After all, ending protections for people with pre-existing conditions is already the official policy of the Trump Administration. Normally, the Department of Justice (DOJ) defends federal law in court. However, the Trump Administration has taken the extraordinary step of joining the latest partisan lawsuit that seeks to invalidate the ACA and has argued the Court needs to take away the provisions in the law that prevent insurance companies from denying coverage or charging people more because of a pre-existing condition. If the Trump administration had its way, overnight the 130 million people with a pre-existing condition would once again be at the mercy of insurance companies.
This case should not be taken lightly — three prior challenges to the Affordable Care Act (NFIB, et al. v. Sebelius, King v. Burwell, Hobby Lobby v. Burwell) have made their way to the Supreme Court, despite early doubts among legal scholars.
Women’s Health Care is on the Line
President Trump’s campaign promise to appoint biased justices who will overturn Roe v. Wade — and the dangerous consequences of making safe abortion a crime in this country — have been widely reported. But many other women’s health services are under threat with this appointment. Among them:
- Access to Planned Parenthood. Three cases working their way through the appellate courts challenge state actions to prevent Planned Parenthood patients’ access to birth control and other preventive care (Andersen v. Planned Parenthood of Kansas and Mid-Missouri, Gee v. Planned Parenthood of Gulf Coast, and Planned Parenthood Greater Ohio v. Hodges).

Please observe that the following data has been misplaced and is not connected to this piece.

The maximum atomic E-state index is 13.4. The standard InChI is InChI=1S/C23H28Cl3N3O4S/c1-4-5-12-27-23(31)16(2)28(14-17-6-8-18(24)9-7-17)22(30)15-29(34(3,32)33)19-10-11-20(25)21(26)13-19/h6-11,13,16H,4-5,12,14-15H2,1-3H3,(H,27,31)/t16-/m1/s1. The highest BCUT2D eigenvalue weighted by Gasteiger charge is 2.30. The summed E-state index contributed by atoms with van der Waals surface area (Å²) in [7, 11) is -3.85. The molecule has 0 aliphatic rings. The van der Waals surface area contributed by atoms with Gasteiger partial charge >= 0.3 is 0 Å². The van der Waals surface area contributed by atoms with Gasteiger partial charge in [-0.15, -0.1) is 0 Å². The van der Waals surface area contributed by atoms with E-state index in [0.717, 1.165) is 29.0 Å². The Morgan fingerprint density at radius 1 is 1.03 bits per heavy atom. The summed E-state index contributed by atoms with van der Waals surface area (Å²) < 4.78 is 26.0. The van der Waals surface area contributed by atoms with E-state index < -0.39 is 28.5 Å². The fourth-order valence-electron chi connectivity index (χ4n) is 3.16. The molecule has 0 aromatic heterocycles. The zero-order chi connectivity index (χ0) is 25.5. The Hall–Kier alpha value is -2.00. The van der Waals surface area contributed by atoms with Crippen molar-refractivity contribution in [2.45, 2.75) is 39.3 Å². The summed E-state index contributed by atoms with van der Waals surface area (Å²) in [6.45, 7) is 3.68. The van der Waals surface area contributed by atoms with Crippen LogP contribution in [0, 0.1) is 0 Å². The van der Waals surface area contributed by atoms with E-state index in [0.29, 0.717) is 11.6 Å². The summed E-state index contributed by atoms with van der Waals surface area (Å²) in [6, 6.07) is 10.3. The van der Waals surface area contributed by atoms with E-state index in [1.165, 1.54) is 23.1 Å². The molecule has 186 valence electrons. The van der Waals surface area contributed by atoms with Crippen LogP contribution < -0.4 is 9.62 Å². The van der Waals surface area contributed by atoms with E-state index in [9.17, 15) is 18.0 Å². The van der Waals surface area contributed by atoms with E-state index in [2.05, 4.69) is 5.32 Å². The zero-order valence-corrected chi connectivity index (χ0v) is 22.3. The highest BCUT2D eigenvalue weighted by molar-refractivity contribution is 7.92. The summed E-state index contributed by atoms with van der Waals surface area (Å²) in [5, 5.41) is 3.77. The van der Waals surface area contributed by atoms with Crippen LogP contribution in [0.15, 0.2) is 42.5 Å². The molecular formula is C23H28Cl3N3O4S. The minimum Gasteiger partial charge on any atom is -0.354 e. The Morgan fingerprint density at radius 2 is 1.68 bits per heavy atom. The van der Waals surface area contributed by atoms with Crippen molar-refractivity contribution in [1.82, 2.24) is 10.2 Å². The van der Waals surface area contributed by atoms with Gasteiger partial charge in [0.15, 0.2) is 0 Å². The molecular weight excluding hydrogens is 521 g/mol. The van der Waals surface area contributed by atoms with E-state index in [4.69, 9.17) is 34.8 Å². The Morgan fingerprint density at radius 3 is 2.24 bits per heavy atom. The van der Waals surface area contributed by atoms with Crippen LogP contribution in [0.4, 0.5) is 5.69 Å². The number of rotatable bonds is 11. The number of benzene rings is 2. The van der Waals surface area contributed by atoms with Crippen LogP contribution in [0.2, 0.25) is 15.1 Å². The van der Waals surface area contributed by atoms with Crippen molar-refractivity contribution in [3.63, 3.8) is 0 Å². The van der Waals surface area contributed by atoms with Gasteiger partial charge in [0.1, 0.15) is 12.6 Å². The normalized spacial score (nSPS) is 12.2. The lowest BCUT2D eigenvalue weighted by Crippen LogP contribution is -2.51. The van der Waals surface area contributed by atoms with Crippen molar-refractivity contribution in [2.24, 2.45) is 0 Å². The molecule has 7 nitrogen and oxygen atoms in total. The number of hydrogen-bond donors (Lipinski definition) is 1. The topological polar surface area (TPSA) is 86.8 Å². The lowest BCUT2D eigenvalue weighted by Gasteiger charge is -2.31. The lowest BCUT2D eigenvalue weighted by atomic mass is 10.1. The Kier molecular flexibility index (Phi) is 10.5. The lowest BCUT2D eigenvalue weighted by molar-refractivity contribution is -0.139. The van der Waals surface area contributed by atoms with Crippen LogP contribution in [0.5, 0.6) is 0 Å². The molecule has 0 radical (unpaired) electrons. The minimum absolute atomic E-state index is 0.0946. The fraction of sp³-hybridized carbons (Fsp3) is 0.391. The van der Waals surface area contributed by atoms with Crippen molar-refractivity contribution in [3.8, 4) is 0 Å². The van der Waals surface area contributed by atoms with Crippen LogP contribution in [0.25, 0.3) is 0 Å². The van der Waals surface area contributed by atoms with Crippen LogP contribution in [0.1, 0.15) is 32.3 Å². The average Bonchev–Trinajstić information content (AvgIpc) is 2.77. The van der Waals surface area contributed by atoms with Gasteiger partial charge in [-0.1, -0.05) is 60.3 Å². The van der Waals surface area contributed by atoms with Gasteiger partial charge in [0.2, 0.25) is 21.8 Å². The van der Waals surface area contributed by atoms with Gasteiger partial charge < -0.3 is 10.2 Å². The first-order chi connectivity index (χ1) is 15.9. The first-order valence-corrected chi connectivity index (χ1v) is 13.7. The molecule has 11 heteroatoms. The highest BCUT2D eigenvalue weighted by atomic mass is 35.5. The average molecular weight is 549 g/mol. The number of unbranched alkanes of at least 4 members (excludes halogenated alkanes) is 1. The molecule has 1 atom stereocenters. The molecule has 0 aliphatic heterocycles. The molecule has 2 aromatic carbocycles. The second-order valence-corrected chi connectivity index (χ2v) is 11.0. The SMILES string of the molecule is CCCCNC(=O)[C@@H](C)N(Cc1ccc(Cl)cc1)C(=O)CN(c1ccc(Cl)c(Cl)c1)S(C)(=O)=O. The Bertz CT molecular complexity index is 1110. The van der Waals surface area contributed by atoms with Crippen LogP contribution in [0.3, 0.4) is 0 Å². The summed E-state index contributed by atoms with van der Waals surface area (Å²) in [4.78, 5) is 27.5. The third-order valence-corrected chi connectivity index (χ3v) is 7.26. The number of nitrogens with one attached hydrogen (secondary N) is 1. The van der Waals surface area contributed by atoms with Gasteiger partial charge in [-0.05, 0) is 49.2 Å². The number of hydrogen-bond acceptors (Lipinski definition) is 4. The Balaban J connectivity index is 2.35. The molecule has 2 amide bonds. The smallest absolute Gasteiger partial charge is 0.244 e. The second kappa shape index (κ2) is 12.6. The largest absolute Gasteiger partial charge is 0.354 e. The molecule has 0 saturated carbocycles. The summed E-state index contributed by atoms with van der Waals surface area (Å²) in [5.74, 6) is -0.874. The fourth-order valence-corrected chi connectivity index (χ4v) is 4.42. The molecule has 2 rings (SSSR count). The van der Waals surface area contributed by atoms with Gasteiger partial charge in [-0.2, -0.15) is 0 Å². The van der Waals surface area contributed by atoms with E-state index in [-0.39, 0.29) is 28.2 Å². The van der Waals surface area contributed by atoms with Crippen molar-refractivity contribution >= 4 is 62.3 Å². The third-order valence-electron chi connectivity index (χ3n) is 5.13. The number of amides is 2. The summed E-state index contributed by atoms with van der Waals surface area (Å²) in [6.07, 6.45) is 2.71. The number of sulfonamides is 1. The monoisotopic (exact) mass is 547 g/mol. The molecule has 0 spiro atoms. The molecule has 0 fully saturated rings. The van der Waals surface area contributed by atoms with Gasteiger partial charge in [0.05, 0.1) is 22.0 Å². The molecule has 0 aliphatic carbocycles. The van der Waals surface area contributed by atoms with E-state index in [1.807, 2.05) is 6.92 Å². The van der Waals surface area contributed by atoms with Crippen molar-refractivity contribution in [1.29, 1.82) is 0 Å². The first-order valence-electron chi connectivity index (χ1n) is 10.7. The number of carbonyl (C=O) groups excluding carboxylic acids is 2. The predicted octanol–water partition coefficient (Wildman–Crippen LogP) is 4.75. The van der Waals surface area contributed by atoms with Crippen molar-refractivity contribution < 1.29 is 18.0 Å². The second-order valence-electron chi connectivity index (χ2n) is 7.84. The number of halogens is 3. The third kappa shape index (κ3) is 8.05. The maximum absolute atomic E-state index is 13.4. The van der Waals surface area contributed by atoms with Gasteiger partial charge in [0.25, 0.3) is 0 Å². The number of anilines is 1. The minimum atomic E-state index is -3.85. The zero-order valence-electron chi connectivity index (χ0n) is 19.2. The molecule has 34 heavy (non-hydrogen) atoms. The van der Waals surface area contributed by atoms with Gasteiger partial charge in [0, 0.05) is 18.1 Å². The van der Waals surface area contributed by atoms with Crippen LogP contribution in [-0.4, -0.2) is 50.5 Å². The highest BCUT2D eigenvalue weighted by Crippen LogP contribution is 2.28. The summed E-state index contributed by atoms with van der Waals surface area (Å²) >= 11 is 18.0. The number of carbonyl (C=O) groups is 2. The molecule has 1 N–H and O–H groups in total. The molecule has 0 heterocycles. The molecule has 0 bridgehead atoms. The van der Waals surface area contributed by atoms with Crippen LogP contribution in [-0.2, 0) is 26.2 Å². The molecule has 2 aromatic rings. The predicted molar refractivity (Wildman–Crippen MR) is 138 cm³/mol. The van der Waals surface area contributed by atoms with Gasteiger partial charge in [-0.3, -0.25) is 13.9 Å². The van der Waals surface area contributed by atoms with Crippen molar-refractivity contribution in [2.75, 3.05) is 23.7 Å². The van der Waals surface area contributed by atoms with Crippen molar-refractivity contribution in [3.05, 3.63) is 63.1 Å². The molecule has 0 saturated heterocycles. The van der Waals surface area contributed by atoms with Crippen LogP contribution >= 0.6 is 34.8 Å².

- Birth control coverage. Three courts of appeals are considering the Trump Administration’s roll back of the birth control benefit under the ACA, allowing any employer to deny coverage (California v. Azar, Pennsylvania v. Trump and Massachusetts v. Department of Health and Human Services).
- Coverage for nursing moms. Moreover, the Supreme Court could consider a case looking at access to coverage for nursing mothers. Briscoe v. Health Care Service Corp and Condry v. UnitedHealth Group would determine whether and what breast-feeding services are covered under the ACA’s preventive care, and therefore available to women at no cost.
Medicaid is Also at Risk
Medicaid is not only supported by three-quarters of Americans, it is a lifeline for one in five people, providing critical preventive care, substance use treatment, acute care, and more to more than 70 million people. Medicaid is the primary provider for long-term care in the country, covering 6 in 10 nursing home residents. It is also the primary provider to help people with disabilities stay in their homes, and pays for roughly half of the births in this country.
But the Trump Administration has launched a new assault on Medicaid enrollees by pushing states to adopt rigid rules (so-called “work requirements”) that are designed to be impossible for to be met and therefore prevent coverage. These new rules are just beginning to work their way through the courts, and while a federal district court judge recently blocked them in Kentucky, they could very well make their way to the high court soon.
THE BOTTOM LINE: All 100 Senators must reject Brett Kavanaugh, who would take away, rather than protect, our care.
If the Senate does not intervene to stop Brett Kavanaugh’s nomination to the Supreme Court, the balance of the court will turn against Americans’ right to health care. The Supreme Court should be a check on President Trump’s war on health care, not a rubber stamp on it.